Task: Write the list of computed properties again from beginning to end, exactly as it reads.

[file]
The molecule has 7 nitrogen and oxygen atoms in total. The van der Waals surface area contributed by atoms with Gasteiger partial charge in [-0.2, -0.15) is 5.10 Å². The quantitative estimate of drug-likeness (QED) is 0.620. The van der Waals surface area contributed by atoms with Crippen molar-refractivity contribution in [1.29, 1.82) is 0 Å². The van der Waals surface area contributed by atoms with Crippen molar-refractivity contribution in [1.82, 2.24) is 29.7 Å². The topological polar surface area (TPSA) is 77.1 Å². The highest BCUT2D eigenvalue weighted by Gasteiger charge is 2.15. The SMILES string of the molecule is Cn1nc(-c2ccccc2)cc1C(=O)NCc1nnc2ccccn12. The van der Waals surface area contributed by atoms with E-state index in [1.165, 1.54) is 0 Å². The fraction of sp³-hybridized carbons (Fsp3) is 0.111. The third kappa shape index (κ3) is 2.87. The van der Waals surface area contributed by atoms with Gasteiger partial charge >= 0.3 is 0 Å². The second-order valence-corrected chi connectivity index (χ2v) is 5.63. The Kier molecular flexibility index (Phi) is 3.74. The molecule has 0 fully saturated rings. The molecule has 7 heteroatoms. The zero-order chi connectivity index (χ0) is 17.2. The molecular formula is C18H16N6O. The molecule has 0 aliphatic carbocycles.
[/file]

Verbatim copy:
The molecule has 7 nitrogen and oxygen atoms in total. The van der Waals surface area contributed by atoms with Gasteiger partial charge in [-0.2, -0.15) is 5.10 Å². The quantitative estimate of drug-likeness (QED) is 0.620. The van der Waals surface area contributed by atoms with Crippen molar-refractivity contribution in [1.29, 1.82) is 0 Å². The van der Waals surface area contributed by atoms with Crippen molar-refractivity contribution in [1.82, 2.24) is 29.7 Å². The topological polar surface area (TPSA) is 77.1 Å². The highest BCUT2D eigenvalue weighted by Gasteiger charge is 2.15. The SMILES string of the molecule is Cn1nc(-c2ccccc2)cc1C(=O)NCc1nnc2ccccn12. The van der Waals surface area contributed by atoms with E-state index in [1.165, 1.54) is 0 Å². The fraction of sp³-hybridized carbons (Fsp3) is 0.111. The third kappa shape index (κ3) is 2.87. The van der Waals surface area contributed by atoms with Gasteiger partial charge >= 0.3 is 0 Å². The second-order valence-corrected chi connectivity index (χ2v) is 5.63. The Kier molecular flexibility index (Phi) is 3.74. The molecule has 0 fully saturated rings. The molecule has 7 heteroatoms. The zero-order chi connectivity index (χ0) is 17.2. The molecular formula is C18H16N6O. The molecule has 0 aliphatic carbocycles.